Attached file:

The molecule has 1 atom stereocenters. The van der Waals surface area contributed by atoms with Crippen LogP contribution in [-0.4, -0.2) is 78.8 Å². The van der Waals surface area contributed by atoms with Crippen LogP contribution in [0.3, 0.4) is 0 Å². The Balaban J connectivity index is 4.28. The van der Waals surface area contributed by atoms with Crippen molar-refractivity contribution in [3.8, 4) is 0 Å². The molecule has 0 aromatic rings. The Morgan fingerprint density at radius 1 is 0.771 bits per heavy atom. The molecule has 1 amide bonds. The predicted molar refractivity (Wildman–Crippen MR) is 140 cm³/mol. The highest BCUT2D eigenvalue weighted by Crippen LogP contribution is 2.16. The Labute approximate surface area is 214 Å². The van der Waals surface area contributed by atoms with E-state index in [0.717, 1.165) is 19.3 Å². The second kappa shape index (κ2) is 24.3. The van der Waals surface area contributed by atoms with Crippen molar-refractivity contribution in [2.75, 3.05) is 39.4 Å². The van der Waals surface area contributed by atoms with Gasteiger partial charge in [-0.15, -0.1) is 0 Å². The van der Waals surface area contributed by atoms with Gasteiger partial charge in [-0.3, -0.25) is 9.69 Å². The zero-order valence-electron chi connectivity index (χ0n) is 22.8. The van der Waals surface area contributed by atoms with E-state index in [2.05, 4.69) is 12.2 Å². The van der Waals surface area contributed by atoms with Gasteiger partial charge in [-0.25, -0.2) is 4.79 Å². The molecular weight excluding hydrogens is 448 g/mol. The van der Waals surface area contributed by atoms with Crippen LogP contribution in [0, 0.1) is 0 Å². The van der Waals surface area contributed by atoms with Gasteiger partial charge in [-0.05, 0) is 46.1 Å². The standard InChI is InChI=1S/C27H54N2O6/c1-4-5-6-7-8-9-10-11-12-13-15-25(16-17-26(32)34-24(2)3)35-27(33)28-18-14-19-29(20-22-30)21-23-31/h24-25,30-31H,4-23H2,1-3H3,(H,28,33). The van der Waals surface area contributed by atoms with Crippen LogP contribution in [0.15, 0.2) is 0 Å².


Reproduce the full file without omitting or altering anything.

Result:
The molecule has 1 atom stereocenters. The van der Waals surface area contributed by atoms with Crippen LogP contribution in [-0.4, -0.2) is 78.8 Å². The van der Waals surface area contributed by atoms with Crippen LogP contribution in [0.3, 0.4) is 0 Å². The Balaban J connectivity index is 4.28. The van der Waals surface area contributed by atoms with Crippen molar-refractivity contribution in [3.8, 4) is 0 Å². The molecule has 0 aromatic rings. The Morgan fingerprint density at radius 1 is 0.771 bits per heavy atom. The molecule has 1 amide bonds. The predicted molar refractivity (Wildman–Crippen MR) is 140 cm³/mol. The highest BCUT2D eigenvalue weighted by Crippen LogP contribution is 2.16. The Labute approximate surface area is 214 Å². The van der Waals surface area contributed by atoms with E-state index in [0.717, 1.165) is 19.3 Å². The second kappa shape index (κ2) is 24.3. The van der Waals surface area contributed by atoms with Crippen molar-refractivity contribution in [2.75, 3.05) is 39.4 Å². The van der Waals surface area contributed by atoms with Gasteiger partial charge in [-0.15, -0.1) is 0 Å². The van der Waals surface area contributed by atoms with Gasteiger partial charge in [-0.3, -0.25) is 9.69 Å². The zero-order valence-electron chi connectivity index (χ0n) is 22.8. The van der Waals surface area contributed by atoms with E-state index in [2.05, 4.69) is 12.2 Å². The van der Waals surface area contributed by atoms with Gasteiger partial charge in [-0.25, -0.2) is 4.79 Å². The molecular weight excluding hydrogens is 448 g/mol. The van der Waals surface area contributed by atoms with Crippen LogP contribution in [0, 0.1) is 0 Å². The van der Waals surface area contributed by atoms with Gasteiger partial charge in [-0.05, 0) is 46.1 Å². The standard InChI is InChI=1S/C27H54N2O6/c1-4-5-6-7-8-9-10-11-12-13-15-25(16-17-26(32)34-24(2)3)35-27(33)28-18-14-19-29(20-22-30)21-23-31/h24-25,30-31H,4-23H2,1-3H3,(H,28,33). The van der Waals surface area contributed by atoms with Crippen LogP contribution in [0.15, 0.2) is 0 Å².